What are the implications of holding your pee?

It’s natural for people to fight the urge to urinate from time to time, whether it’s due to a long day at work or a thrilling movie. However, holding urine on a daily basis is not recommended because it can cause issues.

The urinary bladder is a pear-shaped, hollow organ that is a part of the urinary system. The bladder’s job is to store pee until it’s time to go to the restroom.

A healthy adult bladder can hold about 16 ounces of liquid, or 2 cups, while a child’s bladder can hold considerably less. Although the bladder may stretch to retain more, doing so too frequently might be harmful. It is not a good idea to put off going to the restroom on a regular basis.

We’ll look at the consequences of holding in pee for too long or too often in this article.

Introduction

a man using restroom

Holding in pee on occasion will not harm a healthy adult, but if it becomes a habit, it may have negative consequences.

The bladder sends a signal to the brain when it is roughly halfway full of liquid, indicating that it is time to pee. The bladder is told to hold on while the brain develops the urge to urinate.

It is sometimes important to hold urine in. It could be difficult to find a restroom, or a person could be working on bladder retraining exercises.

There are no hard and fast guidelines about when and how to hold in pee. Side effects may be more common in certain people than in others.

Side effects that may occur

1. Discomfort

The following are five possible negative effects of holding in pee:

People who neglect their urge to pee on a regular basis may have pain or discomfort in their bladder or kidneys. Urinating can be painful when a person finally gets to the bathroom.

After the release of urine, the muscles may remain partially contracted, causing pelvic cramps.

2. Urinary tract infection

Holding pee for an extended period of time might cause bacteria to proliferate. It’s possible that this will result in a urinary tract infection (UTI).

Many doctors advise against holding in urine for long periods of time since it can raise the risk of UTIs, especially if you have a history of UTIs.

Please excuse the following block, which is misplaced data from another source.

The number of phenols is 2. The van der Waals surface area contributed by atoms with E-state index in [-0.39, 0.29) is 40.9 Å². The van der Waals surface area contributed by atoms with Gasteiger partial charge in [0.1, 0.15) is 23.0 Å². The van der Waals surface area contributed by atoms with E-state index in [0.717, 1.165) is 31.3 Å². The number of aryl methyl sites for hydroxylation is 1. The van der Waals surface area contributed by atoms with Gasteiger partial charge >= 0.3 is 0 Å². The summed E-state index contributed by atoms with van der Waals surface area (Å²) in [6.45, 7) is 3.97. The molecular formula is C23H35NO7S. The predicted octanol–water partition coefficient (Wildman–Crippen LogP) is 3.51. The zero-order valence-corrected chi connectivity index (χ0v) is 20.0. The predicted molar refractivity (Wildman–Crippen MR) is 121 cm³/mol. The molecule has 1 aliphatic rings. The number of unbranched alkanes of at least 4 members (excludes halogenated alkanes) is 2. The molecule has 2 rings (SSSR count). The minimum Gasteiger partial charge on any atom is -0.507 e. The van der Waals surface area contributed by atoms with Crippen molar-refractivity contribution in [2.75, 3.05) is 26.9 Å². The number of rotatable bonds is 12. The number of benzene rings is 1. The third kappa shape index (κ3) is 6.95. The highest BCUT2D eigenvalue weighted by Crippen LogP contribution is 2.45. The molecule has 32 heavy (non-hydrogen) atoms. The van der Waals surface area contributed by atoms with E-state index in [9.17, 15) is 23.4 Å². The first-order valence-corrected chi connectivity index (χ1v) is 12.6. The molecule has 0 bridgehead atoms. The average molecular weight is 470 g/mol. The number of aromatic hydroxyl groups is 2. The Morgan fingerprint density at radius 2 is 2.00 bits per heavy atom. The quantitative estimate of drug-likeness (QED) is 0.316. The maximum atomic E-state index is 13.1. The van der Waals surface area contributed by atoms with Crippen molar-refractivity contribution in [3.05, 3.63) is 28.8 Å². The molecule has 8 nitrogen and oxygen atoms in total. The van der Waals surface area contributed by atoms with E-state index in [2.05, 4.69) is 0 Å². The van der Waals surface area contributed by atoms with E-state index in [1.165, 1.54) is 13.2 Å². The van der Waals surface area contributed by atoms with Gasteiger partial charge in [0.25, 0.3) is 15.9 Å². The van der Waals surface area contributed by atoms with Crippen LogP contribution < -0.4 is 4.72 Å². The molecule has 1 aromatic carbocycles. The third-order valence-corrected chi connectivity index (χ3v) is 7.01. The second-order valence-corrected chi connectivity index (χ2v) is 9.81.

Because the bladder is not alerting the body to pee frequently enough, people who do not drink enough liquids are more prone to acquire a UTI. This can transmit bacteria throughout the urinary tract, resulting in infections.

A UTI can cause the following symptoms:

  • a burning or stinging feeling during urination
  • pain in the pelvis or lower abdomen
  • a constant urge to empty the bladder
  • strong- or foul-smelling urine
  • cloudy, off-colored urine
  • consistently dark urine
  • bloody urine

3. Bladder stretching

Regularly holding in urine can lead the bladder to stretch in the long run. The bladder may find it difficult or impossible to contract and release pee normally as a result of this.

Extra measures, such as a catheter, may be required if a person’s bladder is strained.

4. Damage to pelvic floor muscles

Retention of urine on a regular basis might cause damage to the pelvic floor muscles.

The urethral sphincter is one of these muscles, and it seals the urethra closed to prevent pee from spilling out. Urinary incontinence could result if this muscle is damaged.

Kegels and other pelvic floor exercises can help strengthen these muscles, heal muscle loss, and prevent leaks.

5. Kidney stones

In people with a history of kidney stones or those who have a high mineral content in their urine, holding in pee can cause kidney stones to form. Minerals like uric acid and calcium oxalate are commonly found in pee.

How much urine can the bladder hold?

The capacity of the human bladder varies slightly from person to person.

A healthy bladder can contain around 1.5–2 cups (300–400 ml) of pee over the day, according to research. The bladder may be able to store more during the night, up to 4 cups (800 ml).

Because their bodies are still developing, children’s bladders are smaller. Using the equation (age + 2) x 30 ml, people may be able to anticipate the size of a child’s bladder.